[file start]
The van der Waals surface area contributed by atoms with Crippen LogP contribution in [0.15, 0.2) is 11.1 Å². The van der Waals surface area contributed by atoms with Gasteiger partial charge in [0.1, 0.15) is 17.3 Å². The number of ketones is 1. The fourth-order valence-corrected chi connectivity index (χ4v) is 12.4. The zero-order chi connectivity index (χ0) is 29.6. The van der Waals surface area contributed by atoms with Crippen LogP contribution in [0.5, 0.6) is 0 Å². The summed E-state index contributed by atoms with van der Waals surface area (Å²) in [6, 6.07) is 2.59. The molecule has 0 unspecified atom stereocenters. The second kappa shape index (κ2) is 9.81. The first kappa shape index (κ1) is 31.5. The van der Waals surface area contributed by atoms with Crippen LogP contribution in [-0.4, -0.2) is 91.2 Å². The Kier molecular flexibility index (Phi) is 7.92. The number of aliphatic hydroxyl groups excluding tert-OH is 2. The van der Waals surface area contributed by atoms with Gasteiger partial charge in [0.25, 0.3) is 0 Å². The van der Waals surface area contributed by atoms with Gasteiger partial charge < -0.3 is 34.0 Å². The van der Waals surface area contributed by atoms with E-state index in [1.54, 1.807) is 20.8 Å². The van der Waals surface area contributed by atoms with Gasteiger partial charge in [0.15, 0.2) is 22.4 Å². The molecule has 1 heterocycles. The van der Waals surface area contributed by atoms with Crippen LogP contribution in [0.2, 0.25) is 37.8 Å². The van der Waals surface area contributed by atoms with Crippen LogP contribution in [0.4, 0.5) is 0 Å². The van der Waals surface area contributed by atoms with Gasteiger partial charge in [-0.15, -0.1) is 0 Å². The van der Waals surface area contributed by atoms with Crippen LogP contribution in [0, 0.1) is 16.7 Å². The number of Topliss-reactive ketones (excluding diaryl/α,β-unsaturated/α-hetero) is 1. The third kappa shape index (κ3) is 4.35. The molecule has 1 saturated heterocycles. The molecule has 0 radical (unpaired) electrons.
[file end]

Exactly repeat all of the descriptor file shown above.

The van der Waals surface area contributed by atoms with Crippen LogP contribution in [0.15, 0.2) is 11.1 Å². The van der Waals surface area contributed by atoms with Gasteiger partial charge in [0.1, 0.15) is 17.3 Å². The number of ketones is 1. The fourth-order valence-corrected chi connectivity index (χ4v) is 12.4. The zero-order chi connectivity index (χ0) is 29.6. The van der Waals surface area contributed by atoms with Crippen LogP contribution in [0.5, 0.6) is 0 Å². The summed E-state index contributed by atoms with van der Waals surface area (Å²) in [6, 6.07) is 2.59. The molecule has 0 unspecified atom stereocenters. The second kappa shape index (κ2) is 9.81. The first kappa shape index (κ1) is 31.5. The van der Waals surface area contributed by atoms with Crippen LogP contribution in [-0.4, -0.2) is 91.2 Å². The Kier molecular flexibility index (Phi) is 7.92. The number of aliphatic hydroxyl groups excluding tert-OH is 2. The van der Waals surface area contributed by atoms with Gasteiger partial charge in [0.25, 0.3) is 0 Å². The van der Waals surface area contributed by atoms with Gasteiger partial charge < -0.3 is 34.0 Å². The van der Waals surface area contributed by atoms with E-state index in [1.54, 1.807) is 20.8 Å². The van der Waals surface area contributed by atoms with Gasteiger partial charge in [0.15, 0.2) is 22.4 Å². The molecule has 1 heterocycles. The van der Waals surface area contributed by atoms with Crippen LogP contribution in [0.2, 0.25) is 37.8 Å². The van der Waals surface area contributed by atoms with Crippen LogP contribution in [0.4, 0.5) is 0 Å². The van der Waals surface area contributed by atoms with Gasteiger partial charge in [-0.15, -0.1) is 0 Å². The van der Waals surface area contributed by atoms with Crippen LogP contribution in [0, 0.1) is 16.7 Å². The number of Topliss-reactive ketones (excluding diaryl/α,β-unsaturated/α-hetero) is 1. The third kappa shape index (κ3) is 4.35. The molecule has 1 saturated heterocycles. The molecule has 0 radical (unpaired) electrons.